Built in 1948, this Mexican modern house, designed by Luis Barragán, is recognized for its international significance. The house-studio, inhabited by the architect himself until 1988, incorporates principles of the vernacular architecture of the region in its design, including the use of striking colors. Barragán has been one of the most influential Mexican architects, and his house is one of the most visited places in Mexico City.

Sketches, Perspectives, Notes, and Drawings by Luis Barragán that Reveal Processes in His Work

Two years ago, as part of an initiative by the Barragan Foundation, the launch of the institution's renewed website was announced via its Instagram account. This represented an effort to compile all the information that exists so far from the Barragán Archive that enriches the study of his career, opening up the panorama to understand his trajectory and evolution from a clear chronology, experiments, and collaborations, as well as unrealized or demolished projects. The website compiles these five decades of career, presenting a list of 170 works inside and outside the country that is updated as more material is researched and collected.

Explore Some of Luis Barragan's Unbuilt and Little-Known Projects 121 Years After His Birth

March 9 marks the birthday of one of the most important Mexican architects worldwide. A pioneer of the Modern Movement in Mexico whose work has transcended geographical limits to be studied by different generations of architects who have rewritten his teaching to make it their own. Every year, this date represents the perfect excuse to rethink Barragan's legacy to architecture not only in Mexico but also in the world, and different projects have been carried out with this intention, awakening the interest of new generations. However, until a few years ago, the record of the architect's work was not very accessible since more than 50% of the projects he built remained anonymous due to the lack of a proper archive of his work.

Classics and Good Architecture: Modern Housing on the American Continent 1930-1960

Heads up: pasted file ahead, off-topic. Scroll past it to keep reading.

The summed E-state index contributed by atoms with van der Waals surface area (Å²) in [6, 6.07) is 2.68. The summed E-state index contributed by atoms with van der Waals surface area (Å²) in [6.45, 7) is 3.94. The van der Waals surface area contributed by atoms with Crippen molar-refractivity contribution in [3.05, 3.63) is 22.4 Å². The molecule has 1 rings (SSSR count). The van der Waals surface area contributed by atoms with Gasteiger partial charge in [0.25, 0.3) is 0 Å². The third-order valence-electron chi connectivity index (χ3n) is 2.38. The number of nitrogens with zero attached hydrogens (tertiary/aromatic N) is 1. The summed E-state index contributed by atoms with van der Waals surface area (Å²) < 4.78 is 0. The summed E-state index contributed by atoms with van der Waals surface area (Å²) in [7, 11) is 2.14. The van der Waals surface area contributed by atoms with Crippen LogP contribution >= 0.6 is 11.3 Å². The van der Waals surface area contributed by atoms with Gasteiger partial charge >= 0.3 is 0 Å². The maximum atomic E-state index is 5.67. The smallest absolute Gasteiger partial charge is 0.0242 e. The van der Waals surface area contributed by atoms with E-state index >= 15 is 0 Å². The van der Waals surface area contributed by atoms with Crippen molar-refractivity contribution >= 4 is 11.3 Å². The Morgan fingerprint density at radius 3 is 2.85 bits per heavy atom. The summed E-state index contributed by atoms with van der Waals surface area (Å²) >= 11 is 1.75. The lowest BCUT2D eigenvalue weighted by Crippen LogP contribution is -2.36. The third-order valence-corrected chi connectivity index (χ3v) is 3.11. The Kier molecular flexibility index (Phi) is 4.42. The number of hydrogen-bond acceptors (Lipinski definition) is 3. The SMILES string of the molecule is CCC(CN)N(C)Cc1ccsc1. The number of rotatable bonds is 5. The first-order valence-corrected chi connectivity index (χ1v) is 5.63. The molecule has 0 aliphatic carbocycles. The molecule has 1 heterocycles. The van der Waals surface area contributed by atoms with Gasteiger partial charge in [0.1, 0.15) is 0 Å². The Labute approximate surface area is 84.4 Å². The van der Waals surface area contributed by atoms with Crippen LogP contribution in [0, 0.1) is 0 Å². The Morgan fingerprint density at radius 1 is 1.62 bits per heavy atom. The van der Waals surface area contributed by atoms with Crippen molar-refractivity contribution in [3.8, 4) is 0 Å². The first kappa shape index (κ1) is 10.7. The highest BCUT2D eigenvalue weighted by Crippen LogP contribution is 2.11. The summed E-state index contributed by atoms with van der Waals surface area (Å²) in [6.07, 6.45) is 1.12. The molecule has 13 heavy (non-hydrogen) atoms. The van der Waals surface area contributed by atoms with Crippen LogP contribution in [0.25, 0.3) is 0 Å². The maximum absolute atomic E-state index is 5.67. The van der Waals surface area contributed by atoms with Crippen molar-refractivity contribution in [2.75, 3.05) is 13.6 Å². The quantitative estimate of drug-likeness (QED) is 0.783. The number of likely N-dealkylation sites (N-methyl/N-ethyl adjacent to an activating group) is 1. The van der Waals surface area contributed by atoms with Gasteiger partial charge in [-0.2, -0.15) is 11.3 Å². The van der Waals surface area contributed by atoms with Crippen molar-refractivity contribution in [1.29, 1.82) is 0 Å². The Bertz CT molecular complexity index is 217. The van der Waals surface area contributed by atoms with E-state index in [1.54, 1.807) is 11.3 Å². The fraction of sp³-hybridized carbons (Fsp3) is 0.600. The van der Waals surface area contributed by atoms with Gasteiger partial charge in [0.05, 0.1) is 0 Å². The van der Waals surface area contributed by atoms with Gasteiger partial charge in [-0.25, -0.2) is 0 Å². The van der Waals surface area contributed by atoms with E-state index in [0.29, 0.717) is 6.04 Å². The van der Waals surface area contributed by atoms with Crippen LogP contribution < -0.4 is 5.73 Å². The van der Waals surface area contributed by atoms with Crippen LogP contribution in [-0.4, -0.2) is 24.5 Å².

Much of the production of modern architecture on the American continent was based on the model of European architects who, with their works, projected the fundamental premises and ideas for modern living. These pillars of architecture were transferred and consequently adapted to the American territory, introducing, at the same time, their own characteristics according to the territorial, socio-cultural and economic context. 

We understand that good architecture is that which serves as a model for solving problems inherent to the discipline of architecture in general. This is why certain references that we consider today as "classics" are examples of good architectural practices that have been appropriated by other architects, taking the pertinent and necessary elements to achieve a result in accordance with the particular context. 

A Virtual Tour of Luis Barragan's Unbuilt House in Houston Texas

In 1984, the Menil Museum in Houston, Texas, commissioned the Mexican architect Luis Barragan to build a 3,000-square feet guest house to be located across the street from the famous Rothko Chapel. The architect came back with a design for a dazzling purple, pink, and orange 8,000-square feet mansion that looked to be more at home in Mexico City than a Houston residential suburban lot. So, due to the ensuing conflict between client and architect, the house would never get built, only displayed as an exhibition within the Menil’s galleries.

Re-evaluating Critical Regionalism: An Architecture of the Place

In his 1983 now-classic essay Towards a Critical Regionalism, Six Points of an Architecture of Resistance, Kenneth Frampton discussed an alternative approach to architecture, one defined by climate, topography and tectonics, as a form of resistance to the placeness of Modern Architecture and the gratuitous ornamentation of Postmodernism. An architectural attitude, Critical Regionalism proposed an architecture that would embrace global influences while firmly rooted in its context. The following explores the value and contribution of Frampton’s ideas for contemporary architecture.